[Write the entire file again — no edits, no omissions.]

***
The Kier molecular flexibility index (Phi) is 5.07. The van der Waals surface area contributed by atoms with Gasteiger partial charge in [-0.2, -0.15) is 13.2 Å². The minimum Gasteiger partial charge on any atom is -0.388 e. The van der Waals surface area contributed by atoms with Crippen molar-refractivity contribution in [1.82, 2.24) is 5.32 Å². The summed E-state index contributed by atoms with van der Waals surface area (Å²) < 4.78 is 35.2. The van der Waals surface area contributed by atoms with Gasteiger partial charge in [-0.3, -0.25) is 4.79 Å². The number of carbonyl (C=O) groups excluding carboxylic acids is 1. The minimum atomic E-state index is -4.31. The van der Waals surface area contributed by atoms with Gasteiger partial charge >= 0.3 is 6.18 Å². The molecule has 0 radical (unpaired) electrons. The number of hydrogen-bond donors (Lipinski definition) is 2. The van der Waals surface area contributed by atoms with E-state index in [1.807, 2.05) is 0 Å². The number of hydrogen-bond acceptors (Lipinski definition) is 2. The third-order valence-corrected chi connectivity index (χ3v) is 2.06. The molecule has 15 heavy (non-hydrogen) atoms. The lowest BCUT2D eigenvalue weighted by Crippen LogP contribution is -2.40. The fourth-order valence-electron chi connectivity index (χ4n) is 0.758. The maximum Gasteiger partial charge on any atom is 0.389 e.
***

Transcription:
The Kier molecular flexibility index (Phi) is 5.07. The van der Waals surface area contributed by atoms with Gasteiger partial charge in [-0.2, -0.15) is 13.2 Å². The minimum Gasteiger partial charge on any atom is -0.388 e. The van der Waals surface area contributed by atoms with Crippen molar-refractivity contribution in [1.82, 2.24) is 5.32 Å². The summed E-state index contributed by atoms with van der Waals surface area (Å²) < 4.78 is 35.2. The van der Waals surface area contributed by atoms with Gasteiger partial charge in [-0.3, -0.25) is 4.79 Å². The number of carbonyl (C=O) groups excluding carboxylic acids is 1. The minimum atomic E-state index is -4.31. The van der Waals surface area contributed by atoms with Gasteiger partial charge >= 0.3 is 6.18 Å². The molecule has 0 radical (unpaired) electrons. The number of hydrogen-bond donors (Lipinski definition) is 2. The van der Waals surface area contributed by atoms with E-state index in [1.807, 2.05) is 0 Å². The number of hydrogen-bond acceptors (Lipinski definition) is 2. The third-order valence-corrected chi connectivity index (χ3v) is 2.06. The molecule has 15 heavy (non-hydrogen) atoms. The lowest BCUT2D eigenvalue weighted by Crippen LogP contribution is -2.40. The fourth-order valence-electron chi connectivity index (χ4n) is 0.758. The maximum Gasteiger partial charge on any atom is 0.389 e.